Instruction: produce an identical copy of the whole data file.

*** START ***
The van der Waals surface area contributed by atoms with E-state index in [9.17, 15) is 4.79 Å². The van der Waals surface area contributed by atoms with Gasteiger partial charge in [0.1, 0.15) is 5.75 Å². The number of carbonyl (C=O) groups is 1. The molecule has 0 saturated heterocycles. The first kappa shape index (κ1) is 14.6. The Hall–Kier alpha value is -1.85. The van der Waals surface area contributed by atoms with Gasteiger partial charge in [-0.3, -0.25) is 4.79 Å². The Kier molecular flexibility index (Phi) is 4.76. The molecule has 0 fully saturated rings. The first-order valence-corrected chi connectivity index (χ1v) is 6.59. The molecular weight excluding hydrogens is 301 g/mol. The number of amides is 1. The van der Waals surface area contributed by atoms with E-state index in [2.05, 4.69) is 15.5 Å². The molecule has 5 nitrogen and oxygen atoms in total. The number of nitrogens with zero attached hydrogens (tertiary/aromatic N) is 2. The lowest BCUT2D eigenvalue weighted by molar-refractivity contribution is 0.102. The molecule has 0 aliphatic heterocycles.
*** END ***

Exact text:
The van der Waals surface area contributed by atoms with E-state index in [9.17, 15) is 4.79 Å². The van der Waals surface area contributed by atoms with Gasteiger partial charge in [0.1, 0.15) is 5.75 Å². The number of carbonyl (C=O) groups is 1. The molecule has 0 saturated heterocycles. The first kappa shape index (κ1) is 14.6. The Hall–Kier alpha value is -1.85. The van der Waals surface area contributed by atoms with Gasteiger partial charge in [-0.3, -0.25) is 4.79 Å². The Kier molecular flexibility index (Phi) is 4.76. The molecule has 0 fully saturated rings. The first-order valence-corrected chi connectivity index (χ1v) is 6.59. The molecular weight excluding hydrogens is 301 g/mol. The number of amides is 1. The van der Waals surface area contributed by atoms with E-state index in [2.05, 4.69) is 15.5 Å². The molecule has 5 nitrogen and oxygen atoms in total. The number of nitrogens with zero attached hydrogens (tertiary/aromatic N) is 2. The lowest BCUT2D eigenvalue weighted by molar-refractivity contribution is 0.102. The molecule has 0 aliphatic heterocycles.